1) I started drawing from an early age, but I think the thing that really pushed me into the illustration field was seeing the production work for the Lord of the Rings trilogy. As an artist that works in graphite, seeing John Howe’s and Alan Lee’s work was really inspiring and this showed me that people can make a living doing what they love.

2) Trying to make a living while doing what I love. Working as a freelancer is very difficult and there is a lot of uncertainty with your income. I know a lot of freelance illustrators maintain day jobs (myself included) and this is probably the number one most stressful aspect of being a creative professional.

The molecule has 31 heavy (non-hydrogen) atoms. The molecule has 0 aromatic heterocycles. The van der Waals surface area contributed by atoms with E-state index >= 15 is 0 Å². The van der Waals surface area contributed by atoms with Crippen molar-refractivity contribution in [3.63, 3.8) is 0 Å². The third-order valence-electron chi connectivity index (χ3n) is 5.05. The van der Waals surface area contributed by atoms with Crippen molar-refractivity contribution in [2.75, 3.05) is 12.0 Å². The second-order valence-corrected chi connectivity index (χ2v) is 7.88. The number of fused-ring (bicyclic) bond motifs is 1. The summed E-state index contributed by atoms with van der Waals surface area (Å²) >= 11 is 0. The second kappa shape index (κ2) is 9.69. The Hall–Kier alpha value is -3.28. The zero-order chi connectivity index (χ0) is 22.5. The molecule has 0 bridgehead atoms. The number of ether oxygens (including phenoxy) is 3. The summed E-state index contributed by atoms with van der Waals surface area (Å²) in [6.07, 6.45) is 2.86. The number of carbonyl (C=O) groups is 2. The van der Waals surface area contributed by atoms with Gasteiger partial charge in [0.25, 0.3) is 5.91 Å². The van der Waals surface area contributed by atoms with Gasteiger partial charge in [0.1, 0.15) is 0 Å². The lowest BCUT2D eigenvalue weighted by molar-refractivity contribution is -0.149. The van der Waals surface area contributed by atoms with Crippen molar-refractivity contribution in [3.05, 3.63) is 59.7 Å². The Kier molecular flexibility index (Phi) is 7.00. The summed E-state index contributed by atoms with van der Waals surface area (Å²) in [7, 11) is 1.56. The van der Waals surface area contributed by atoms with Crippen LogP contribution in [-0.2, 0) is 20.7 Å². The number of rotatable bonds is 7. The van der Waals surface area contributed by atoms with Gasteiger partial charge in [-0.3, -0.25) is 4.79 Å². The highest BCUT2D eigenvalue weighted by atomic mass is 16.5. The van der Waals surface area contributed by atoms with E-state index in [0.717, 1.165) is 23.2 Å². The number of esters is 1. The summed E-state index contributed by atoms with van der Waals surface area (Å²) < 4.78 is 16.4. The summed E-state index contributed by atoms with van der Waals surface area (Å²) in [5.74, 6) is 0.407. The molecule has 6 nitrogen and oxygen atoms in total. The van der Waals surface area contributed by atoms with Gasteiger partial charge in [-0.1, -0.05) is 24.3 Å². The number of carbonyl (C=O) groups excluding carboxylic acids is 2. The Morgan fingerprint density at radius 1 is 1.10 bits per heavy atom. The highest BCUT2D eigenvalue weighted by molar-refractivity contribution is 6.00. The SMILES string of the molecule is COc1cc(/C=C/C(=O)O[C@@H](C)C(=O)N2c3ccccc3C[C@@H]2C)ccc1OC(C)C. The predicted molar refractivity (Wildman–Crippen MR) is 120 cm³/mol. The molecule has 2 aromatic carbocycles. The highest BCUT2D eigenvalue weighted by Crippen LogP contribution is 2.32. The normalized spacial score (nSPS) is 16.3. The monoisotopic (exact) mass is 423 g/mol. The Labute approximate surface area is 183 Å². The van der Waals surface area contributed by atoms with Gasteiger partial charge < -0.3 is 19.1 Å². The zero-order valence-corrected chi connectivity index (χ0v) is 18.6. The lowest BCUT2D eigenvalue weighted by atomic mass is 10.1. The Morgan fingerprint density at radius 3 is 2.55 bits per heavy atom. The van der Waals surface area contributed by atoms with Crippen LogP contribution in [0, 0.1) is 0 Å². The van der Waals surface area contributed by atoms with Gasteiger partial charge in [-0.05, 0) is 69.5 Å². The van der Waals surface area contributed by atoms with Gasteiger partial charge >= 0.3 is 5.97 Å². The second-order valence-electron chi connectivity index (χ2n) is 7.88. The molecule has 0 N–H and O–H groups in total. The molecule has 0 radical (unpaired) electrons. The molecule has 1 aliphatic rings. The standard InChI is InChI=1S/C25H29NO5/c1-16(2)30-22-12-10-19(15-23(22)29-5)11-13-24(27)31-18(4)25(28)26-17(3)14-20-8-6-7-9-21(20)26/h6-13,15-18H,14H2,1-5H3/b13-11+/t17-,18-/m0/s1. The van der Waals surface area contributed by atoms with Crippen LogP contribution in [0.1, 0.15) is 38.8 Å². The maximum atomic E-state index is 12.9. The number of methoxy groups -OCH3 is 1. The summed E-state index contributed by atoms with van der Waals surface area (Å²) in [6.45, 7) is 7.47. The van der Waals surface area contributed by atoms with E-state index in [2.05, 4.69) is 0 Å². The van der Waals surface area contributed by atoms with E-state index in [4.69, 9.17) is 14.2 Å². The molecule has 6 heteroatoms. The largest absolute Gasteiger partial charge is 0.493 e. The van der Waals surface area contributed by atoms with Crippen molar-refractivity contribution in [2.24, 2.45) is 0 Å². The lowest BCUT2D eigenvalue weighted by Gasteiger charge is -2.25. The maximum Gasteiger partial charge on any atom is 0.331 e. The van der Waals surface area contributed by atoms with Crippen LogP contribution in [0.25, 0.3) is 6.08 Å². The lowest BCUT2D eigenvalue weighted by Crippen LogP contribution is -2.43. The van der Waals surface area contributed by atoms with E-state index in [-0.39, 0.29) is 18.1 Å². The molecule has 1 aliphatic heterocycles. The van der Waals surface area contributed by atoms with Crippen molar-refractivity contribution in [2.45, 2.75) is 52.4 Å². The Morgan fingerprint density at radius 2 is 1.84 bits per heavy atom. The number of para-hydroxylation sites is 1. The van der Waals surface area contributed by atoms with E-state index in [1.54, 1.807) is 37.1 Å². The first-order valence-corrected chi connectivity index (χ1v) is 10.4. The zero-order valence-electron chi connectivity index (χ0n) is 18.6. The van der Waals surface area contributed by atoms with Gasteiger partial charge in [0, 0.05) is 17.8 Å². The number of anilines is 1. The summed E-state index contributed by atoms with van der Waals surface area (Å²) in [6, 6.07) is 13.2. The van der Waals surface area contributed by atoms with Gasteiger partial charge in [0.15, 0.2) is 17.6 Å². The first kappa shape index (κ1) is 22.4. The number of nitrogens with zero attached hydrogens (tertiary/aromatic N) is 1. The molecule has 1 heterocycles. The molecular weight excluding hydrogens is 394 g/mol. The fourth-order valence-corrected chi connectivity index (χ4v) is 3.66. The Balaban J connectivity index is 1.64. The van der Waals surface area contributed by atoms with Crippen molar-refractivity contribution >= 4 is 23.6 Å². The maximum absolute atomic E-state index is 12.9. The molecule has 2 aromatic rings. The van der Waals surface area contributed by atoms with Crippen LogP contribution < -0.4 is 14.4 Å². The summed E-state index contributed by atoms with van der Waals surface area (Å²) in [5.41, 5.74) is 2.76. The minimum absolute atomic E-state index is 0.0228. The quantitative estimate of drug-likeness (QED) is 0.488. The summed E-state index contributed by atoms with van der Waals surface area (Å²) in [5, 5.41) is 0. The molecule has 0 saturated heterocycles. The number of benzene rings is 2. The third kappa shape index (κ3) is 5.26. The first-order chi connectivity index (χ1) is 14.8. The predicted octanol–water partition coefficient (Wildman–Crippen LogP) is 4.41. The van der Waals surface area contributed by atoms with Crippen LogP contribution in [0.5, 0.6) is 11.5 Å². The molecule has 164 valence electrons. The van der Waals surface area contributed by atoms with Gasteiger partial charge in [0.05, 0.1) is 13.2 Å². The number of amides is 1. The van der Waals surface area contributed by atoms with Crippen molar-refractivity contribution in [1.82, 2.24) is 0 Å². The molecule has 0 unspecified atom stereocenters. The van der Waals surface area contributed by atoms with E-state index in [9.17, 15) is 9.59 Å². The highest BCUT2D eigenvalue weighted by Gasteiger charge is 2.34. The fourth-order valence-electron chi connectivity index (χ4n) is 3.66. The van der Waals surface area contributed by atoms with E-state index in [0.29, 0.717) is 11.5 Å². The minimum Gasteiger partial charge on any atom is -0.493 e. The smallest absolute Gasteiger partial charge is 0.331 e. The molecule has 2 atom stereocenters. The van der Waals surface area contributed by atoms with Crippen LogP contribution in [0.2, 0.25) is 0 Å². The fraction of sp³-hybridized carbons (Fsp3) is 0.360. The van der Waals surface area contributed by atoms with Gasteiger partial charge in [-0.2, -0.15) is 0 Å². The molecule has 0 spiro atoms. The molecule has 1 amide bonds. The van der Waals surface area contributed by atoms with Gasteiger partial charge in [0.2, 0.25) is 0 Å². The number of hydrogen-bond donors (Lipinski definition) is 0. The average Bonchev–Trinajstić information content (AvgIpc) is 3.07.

3) Seeing my work in print! There’s nothing like seeing the final product of your efforts come to fruition.

Eric Fortune
1) I always just wanted to make art and get better. I didn't necessarily think about how could I make it a career. It wasn't until my senior year high school that my teacher convinced me that making a living as an artist was indeed feasible.

2) Having to work in the monetary system. You can't always be true to yourself. Artists often compromise their vision in order to make money to survive.

3) The feeling that I've created something of value. The sense of accomplishment and evolution as an artist.

Lars Grant-West